Organic farming does not require synthetic pesticides. There are several ways to control parasites.
One option for reducing insects on a field is to set up a Malaise trap. It consists of nets that are installed in a tent-like structure. The insects that fly in the trap are guided – by light, for example – into a pot filled with alcohol, where they die. The method was invented by the Swedish scientist René Malaise at the beginning of the 20th century. In Malawi, the civil society organization Soil, Food and Healthy Community (SFHC) is teaching farmers how to apply this method. This is not easy, as the effectiveness depends on setting the trap in the right place and in the right way. The great advantage is that these traps have no impact beyond the relevant field.
In addition, with the support of Norwegian and Canadian experts, SFHC has trained Malawian farmers to manufacture their own organic pesticides. These pesticides are not as toxic as high tech chemicals and can be applied in a targeted manner. A big advantage is that they break down naturally, whereas synthetic pesticides usually have persistent components which are harmful to the environment in the long run. A related advantage is that foods produced with organic pesticides are normally not contaminated with toxic particles.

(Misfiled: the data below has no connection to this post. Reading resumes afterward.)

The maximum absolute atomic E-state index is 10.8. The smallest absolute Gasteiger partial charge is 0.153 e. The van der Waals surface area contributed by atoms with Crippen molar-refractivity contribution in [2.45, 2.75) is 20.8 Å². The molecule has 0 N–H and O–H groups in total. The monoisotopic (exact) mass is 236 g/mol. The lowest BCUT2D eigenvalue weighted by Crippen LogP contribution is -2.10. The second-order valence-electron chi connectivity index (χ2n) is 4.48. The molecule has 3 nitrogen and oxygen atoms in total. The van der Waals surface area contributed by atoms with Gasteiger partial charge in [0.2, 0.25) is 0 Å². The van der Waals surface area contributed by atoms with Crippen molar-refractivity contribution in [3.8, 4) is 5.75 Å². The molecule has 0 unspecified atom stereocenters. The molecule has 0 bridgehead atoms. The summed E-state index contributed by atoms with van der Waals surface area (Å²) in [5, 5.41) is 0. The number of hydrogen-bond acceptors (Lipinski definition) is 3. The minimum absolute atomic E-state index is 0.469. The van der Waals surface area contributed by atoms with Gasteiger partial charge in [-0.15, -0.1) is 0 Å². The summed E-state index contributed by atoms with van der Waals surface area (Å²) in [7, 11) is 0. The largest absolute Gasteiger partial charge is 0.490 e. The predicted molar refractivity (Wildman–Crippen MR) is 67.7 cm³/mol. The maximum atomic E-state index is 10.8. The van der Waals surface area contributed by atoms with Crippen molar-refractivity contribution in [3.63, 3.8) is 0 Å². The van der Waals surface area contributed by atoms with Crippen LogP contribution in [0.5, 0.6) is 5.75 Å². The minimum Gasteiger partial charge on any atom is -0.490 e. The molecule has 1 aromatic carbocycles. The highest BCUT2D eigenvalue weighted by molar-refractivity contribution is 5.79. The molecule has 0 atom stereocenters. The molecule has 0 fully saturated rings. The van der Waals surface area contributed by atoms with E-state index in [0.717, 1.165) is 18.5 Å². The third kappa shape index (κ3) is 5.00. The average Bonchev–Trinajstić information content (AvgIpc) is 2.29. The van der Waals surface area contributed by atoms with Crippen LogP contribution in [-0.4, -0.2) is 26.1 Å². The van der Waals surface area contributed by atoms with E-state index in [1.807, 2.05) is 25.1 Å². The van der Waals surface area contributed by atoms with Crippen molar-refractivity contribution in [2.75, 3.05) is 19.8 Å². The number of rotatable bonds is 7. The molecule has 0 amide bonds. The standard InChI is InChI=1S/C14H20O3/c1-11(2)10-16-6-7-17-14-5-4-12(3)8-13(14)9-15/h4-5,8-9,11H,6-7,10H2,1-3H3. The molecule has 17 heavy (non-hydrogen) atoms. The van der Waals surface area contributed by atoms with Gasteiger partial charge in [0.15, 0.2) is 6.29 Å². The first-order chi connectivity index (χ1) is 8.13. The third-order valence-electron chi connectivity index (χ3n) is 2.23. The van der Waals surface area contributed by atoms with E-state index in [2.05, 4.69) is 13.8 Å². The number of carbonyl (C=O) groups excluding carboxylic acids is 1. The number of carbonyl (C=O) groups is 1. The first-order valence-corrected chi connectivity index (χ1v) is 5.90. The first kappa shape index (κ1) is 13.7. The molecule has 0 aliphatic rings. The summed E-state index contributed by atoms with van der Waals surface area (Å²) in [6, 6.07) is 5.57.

From a global perspective, moreover, it is important to reduce the use of synthetic pesticides. This is a requirement for the prudent management of chemicals (see Hans-Christian Stolzenberg in the Focus section of the D + C / E + Z e-Paper 2021/03). A further intensification of the world economy would lead to disaster.
As a result, SFHC also encourages the use of local manure and crop residues to fertilize the fields rather than using industrially produced fertilizers. Both biological approaches – concerning pest control and fertilization – help protect the local ecosystem and, at the same time, increase yields.
Rabson Kondowe is a journalist based in Blantyre, Malawi. He is interested in social development, health and business related stories.